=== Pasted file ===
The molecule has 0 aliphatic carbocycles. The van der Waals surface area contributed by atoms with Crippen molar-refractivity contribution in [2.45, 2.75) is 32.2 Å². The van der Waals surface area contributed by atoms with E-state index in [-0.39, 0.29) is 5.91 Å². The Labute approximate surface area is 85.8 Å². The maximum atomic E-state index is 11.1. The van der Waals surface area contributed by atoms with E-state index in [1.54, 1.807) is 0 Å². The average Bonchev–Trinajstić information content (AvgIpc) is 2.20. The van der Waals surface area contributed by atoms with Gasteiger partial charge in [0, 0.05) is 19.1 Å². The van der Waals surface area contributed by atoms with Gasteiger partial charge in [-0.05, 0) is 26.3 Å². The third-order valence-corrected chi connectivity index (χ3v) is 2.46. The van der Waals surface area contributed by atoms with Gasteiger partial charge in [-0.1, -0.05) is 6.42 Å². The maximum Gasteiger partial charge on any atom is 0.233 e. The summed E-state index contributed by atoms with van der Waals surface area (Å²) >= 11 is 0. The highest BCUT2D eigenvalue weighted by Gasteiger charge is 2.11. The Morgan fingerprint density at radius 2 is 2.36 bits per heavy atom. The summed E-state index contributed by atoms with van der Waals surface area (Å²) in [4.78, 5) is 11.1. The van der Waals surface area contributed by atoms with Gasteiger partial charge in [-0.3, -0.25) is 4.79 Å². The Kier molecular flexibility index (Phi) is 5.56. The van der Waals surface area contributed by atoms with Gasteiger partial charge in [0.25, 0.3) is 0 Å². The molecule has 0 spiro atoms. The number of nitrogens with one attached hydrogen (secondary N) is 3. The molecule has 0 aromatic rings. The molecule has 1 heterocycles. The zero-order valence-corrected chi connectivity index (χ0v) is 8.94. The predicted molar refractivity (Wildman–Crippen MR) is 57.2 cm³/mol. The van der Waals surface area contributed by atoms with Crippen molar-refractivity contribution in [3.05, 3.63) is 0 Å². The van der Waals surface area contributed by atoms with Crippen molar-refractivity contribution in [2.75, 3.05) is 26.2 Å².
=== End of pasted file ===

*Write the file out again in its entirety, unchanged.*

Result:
The molecule has 0 aliphatic carbocycles. The van der Waals surface area contributed by atoms with Crippen molar-refractivity contribution in [2.45, 2.75) is 32.2 Å². The van der Waals surface area contributed by atoms with E-state index in [-0.39, 0.29) is 5.91 Å². The Labute approximate surface area is 85.8 Å². The maximum atomic E-state index is 11.1. The van der Waals surface area contributed by atoms with E-state index in [1.54, 1.807) is 0 Å². The average Bonchev–Trinajstić information content (AvgIpc) is 2.20. The van der Waals surface area contributed by atoms with Gasteiger partial charge in [0, 0.05) is 19.1 Å². The van der Waals surface area contributed by atoms with Gasteiger partial charge in [-0.05, 0) is 26.3 Å². The third-order valence-corrected chi connectivity index (χ3v) is 2.46. The van der Waals surface area contributed by atoms with Gasteiger partial charge in [-0.1, -0.05) is 6.42 Å². The maximum Gasteiger partial charge on any atom is 0.233 e. The summed E-state index contributed by atoms with van der Waals surface area (Å²) >= 11 is 0. The highest BCUT2D eigenvalue weighted by Gasteiger charge is 2.11. The Morgan fingerprint density at radius 2 is 2.36 bits per heavy atom. The summed E-state index contributed by atoms with van der Waals surface area (Å²) in [4.78, 5) is 11.1. The van der Waals surface area contributed by atoms with Gasteiger partial charge in [-0.3, -0.25) is 4.79 Å². The Kier molecular flexibility index (Phi) is 5.56. The van der Waals surface area contributed by atoms with Gasteiger partial charge in [0.25, 0.3) is 0 Å². The molecule has 0 spiro atoms. The number of nitrogens with one attached hydrogen (secondary N) is 3. The molecule has 0 aromatic rings. The molecule has 1 heterocycles. The zero-order valence-corrected chi connectivity index (χ0v) is 8.94. The predicted molar refractivity (Wildman–Crippen MR) is 57.2 cm³/mol. The van der Waals surface area contributed by atoms with Crippen molar-refractivity contribution in [3.05, 3.63) is 0 Å². The van der Waals surface area contributed by atoms with Crippen molar-refractivity contribution in [2.75, 3.05) is 26.2 Å².